School choice has remained a compelling part of education reform discourse and policy into the twenty-first century—but not simply among conservative politicians and stakeholders.
For example, despite growing evidence that charter schools are essentially no better or worse than traditional public schools, political and public support for charter schools remains robust primarily because they are touted as parental choice.
And especially in the good ol’ U.S. of A., what could be wrong with all parents having the same choices that wealthy parents have?
Except, that bromide is compelling only within the context of idealizing choice—ignoring that parents make all sorts of horrible choices daily, negatively impacting their children, ignoring that parents tend to choose schools for socio-political reasons that have little to do with academic quality, and thus, that choice isn’t a positive market force for education reform but for one of the greatest ills to ever impact society and education in the U.S.: segregation by race and class.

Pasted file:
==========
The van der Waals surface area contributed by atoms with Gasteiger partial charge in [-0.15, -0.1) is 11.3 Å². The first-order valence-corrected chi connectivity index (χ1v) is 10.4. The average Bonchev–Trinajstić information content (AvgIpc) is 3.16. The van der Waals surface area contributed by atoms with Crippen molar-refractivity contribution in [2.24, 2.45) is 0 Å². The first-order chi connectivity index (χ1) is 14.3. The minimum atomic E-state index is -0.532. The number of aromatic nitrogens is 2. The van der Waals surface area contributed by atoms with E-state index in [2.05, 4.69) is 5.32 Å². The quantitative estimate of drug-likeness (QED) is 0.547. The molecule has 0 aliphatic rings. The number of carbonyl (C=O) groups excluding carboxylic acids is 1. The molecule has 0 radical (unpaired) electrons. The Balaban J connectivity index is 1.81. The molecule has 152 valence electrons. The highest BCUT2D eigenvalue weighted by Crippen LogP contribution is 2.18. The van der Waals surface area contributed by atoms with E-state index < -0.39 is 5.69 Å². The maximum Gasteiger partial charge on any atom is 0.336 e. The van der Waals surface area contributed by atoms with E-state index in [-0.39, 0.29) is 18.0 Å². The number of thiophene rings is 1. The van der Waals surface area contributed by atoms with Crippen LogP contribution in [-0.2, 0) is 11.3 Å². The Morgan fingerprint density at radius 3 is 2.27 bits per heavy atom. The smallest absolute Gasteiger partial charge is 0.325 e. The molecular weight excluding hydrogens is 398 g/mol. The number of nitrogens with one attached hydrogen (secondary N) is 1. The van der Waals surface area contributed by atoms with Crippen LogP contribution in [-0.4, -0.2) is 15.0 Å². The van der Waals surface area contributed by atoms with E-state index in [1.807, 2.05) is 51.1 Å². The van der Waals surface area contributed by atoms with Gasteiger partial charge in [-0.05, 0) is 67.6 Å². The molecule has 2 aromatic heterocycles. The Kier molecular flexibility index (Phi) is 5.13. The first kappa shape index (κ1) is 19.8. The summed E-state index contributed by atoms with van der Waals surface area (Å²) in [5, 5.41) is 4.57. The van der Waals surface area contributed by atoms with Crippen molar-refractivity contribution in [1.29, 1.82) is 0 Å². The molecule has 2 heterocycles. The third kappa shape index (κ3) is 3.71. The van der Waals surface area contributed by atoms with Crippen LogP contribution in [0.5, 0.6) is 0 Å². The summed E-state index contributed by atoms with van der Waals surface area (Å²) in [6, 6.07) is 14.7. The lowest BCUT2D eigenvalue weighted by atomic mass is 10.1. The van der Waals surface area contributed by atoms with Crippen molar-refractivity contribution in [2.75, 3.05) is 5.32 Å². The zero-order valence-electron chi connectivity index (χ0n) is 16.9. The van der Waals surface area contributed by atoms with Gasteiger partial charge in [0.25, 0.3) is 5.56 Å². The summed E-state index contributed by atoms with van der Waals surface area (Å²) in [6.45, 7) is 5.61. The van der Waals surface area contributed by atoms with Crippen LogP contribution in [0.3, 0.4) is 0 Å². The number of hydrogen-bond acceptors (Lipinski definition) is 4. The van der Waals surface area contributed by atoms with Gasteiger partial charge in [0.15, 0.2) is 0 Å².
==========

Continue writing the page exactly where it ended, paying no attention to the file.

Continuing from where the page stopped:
While the talking points for school choice advocates have shifted over the last few decades, “all parents should have the same choices that wealthy parents have” drives the essence of their advocacy, and allows this ideology to skirt the overwhelming evidence against school choice as a positive mechanism for education or social reform addressing inequity.
During this presidential election season, amid rising social tensions, there is renewed calls for building a wall between the U.S. and Mexico. Like school choice, this plan is compelling along extreme ideological lines only; in practice, both are unwarranted and even incendiary.